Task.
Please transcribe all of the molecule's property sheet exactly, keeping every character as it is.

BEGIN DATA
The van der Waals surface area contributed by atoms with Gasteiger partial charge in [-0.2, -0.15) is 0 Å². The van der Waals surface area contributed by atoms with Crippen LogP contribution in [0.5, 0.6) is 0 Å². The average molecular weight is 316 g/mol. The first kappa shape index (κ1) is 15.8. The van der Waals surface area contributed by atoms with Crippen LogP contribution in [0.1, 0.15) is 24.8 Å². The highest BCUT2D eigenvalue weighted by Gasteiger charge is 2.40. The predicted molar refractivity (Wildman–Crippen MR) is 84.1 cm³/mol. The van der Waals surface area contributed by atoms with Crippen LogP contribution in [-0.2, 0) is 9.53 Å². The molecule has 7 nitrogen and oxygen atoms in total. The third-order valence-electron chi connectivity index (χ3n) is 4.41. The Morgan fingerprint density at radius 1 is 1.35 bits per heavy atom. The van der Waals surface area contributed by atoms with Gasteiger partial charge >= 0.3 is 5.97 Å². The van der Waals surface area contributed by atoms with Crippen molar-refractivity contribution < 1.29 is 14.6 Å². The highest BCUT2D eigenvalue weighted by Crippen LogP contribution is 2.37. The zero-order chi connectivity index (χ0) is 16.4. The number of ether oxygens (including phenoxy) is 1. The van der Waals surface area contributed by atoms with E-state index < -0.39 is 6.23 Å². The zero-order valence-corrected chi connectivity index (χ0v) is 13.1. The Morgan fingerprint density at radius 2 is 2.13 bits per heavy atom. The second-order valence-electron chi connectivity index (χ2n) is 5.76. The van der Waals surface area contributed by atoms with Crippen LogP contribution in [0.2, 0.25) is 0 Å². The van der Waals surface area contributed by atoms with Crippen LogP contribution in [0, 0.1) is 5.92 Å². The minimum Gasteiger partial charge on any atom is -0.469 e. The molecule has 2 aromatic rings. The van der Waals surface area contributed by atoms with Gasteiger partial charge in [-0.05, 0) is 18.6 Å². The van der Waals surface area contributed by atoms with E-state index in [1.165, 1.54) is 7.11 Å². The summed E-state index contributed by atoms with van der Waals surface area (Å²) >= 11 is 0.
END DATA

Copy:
The van der Waals surface area contributed by atoms with Gasteiger partial charge in [-0.2, -0.15) is 0 Å². The van der Waals surface area contributed by atoms with Crippen LogP contribution in [0.5, 0.6) is 0 Å². The average molecular weight is 316 g/mol. The first kappa shape index (κ1) is 15.8. The van der Waals surface area contributed by atoms with Crippen LogP contribution in [0.1, 0.15) is 24.8 Å². The highest BCUT2D eigenvalue weighted by Gasteiger charge is 2.40. The predicted molar refractivity (Wildman–Crippen MR) is 84.1 cm³/mol. The van der Waals surface area contributed by atoms with Crippen LogP contribution in [-0.2, 0) is 9.53 Å². The molecule has 7 nitrogen and oxygen atoms in total. The third-order valence-electron chi connectivity index (χ3n) is 4.41. The Morgan fingerprint density at radius 1 is 1.35 bits per heavy atom. The van der Waals surface area contributed by atoms with Gasteiger partial charge >= 0.3 is 5.97 Å². The van der Waals surface area contributed by atoms with Crippen molar-refractivity contribution < 1.29 is 14.6 Å². The highest BCUT2D eigenvalue weighted by Crippen LogP contribution is 2.37. The zero-order chi connectivity index (χ0) is 16.4. The number of ether oxygens (including phenoxy) is 1. The van der Waals surface area contributed by atoms with E-state index < -0.39 is 6.23 Å². The zero-order valence-corrected chi connectivity index (χ0v) is 13.1. The Morgan fingerprint density at radius 2 is 2.13 bits per heavy atom. The second-order valence-electron chi connectivity index (χ2n) is 5.76. The van der Waals surface area contributed by atoms with Crippen LogP contribution in [0.2, 0.25) is 0 Å². The van der Waals surface area contributed by atoms with Crippen LogP contribution in [0, 0.1) is 5.92 Å². The minimum Gasteiger partial charge on any atom is -0.469 e. The molecule has 2 aromatic rings. The van der Waals surface area contributed by atoms with Gasteiger partial charge in [-0.05, 0) is 18.6 Å². The van der Waals surface area contributed by atoms with E-state index in [1.165, 1.54) is 7.11 Å². The summed E-state index contributed by atoms with van der Waals surface area (Å²) >= 11 is 0.